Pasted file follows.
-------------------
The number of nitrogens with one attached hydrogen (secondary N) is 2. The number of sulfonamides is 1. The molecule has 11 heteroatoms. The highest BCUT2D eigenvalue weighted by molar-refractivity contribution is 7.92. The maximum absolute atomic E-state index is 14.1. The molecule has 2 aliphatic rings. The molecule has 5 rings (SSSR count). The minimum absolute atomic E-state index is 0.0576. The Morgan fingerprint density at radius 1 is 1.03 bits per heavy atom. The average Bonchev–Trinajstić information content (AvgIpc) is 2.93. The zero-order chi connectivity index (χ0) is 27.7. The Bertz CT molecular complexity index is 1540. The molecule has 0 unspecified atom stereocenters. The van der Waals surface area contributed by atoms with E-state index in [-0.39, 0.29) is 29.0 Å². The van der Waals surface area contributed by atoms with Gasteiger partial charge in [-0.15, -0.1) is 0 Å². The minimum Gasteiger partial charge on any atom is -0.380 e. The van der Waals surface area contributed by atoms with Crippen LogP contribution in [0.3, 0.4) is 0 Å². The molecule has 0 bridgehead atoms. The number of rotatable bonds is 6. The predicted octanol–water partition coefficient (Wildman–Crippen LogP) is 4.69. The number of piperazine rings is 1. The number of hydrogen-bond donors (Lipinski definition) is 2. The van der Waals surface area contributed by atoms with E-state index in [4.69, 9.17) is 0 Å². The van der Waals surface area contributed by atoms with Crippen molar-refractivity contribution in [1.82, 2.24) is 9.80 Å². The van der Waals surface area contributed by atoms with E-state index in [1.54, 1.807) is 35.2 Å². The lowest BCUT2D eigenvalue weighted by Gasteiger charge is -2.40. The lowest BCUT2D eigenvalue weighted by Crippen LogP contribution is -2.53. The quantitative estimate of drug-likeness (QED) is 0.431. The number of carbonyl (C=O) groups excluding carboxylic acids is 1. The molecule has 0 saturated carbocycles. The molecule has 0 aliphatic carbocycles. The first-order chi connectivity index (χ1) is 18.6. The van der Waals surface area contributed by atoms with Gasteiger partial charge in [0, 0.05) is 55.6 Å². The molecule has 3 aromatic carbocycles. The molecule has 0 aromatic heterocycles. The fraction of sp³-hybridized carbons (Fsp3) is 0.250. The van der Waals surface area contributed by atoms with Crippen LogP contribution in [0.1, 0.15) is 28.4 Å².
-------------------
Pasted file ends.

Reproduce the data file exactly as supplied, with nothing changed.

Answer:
The number of nitrogens with one attached hydrogen (secondary N) is 2. The number of sulfonamides is 1. The molecule has 11 heteroatoms. The highest BCUT2D eigenvalue weighted by molar-refractivity contribution is 7.92. The maximum absolute atomic E-state index is 14.1. The molecule has 2 aliphatic rings. The molecule has 5 rings (SSSR count). The minimum absolute atomic E-state index is 0.0576. The Morgan fingerprint density at radius 1 is 1.03 bits per heavy atom. The average Bonchev–Trinajstić information content (AvgIpc) is 2.93. The zero-order chi connectivity index (χ0) is 27.7. The Bertz CT molecular complexity index is 1540. The molecule has 0 unspecified atom stereocenters. The van der Waals surface area contributed by atoms with E-state index in [-0.39, 0.29) is 29.0 Å². The van der Waals surface area contributed by atoms with Gasteiger partial charge in [-0.15, -0.1) is 0 Å². The minimum Gasteiger partial charge on any atom is -0.380 e. The van der Waals surface area contributed by atoms with Crippen LogP contribution in [0.3, 0.4) is 0 Å². The molecule has 0 bridgehead atoms. The number of rotatable bonds is 6. The predicted octanol–water partition coefficient (Wildman–Crippen LogP) is 4.69. The number of piperazine rings is 1. The number of hydrogen-bond donors (Lipinski definition) is 2. The van der Waals surface area contributed by atoms with E-state index in [4.69, 9.17) is 0 Å². The van der Waals surface area contributed by atoms with Crippen molar-refractivity contribution in [1.82, 2.24) is 9.80 Å². The van der Waals surface area contributed by atoms with E-state index in [1.54, 1.807) is 35.2 Å². The lowest BCUT2D eigenvalue weighted by Gasteiger charge is -2.40. The lowest BCUT2D eigenvalue weighted by Crippen LogP contribution is -2.53. The quantitative estimate of drug-likeness (QED) is 0.431. The number of carbonyl (C=O) groups excluding carboxylic acids is 1. The molecule has 0 saturated carbocycles. The molecule has 0 aliphatic carbocycles. The first-order chi connectivity index (χ1) is 18.6. The van der Waals surface area contributed by atoms with Gasteiger partial charge in [0, 0.05) is 55.6 Å². The molecule has 3 aromatic carbocycles. The molecule has 0 aromatic heterocycles. The fraction of sp³-hybridized carbons (Fsp3) is 0.250. The van der Waals surface area contributed by atoms with Crippen LogP contribution in [0.1, 0.15) is 28.4 Å².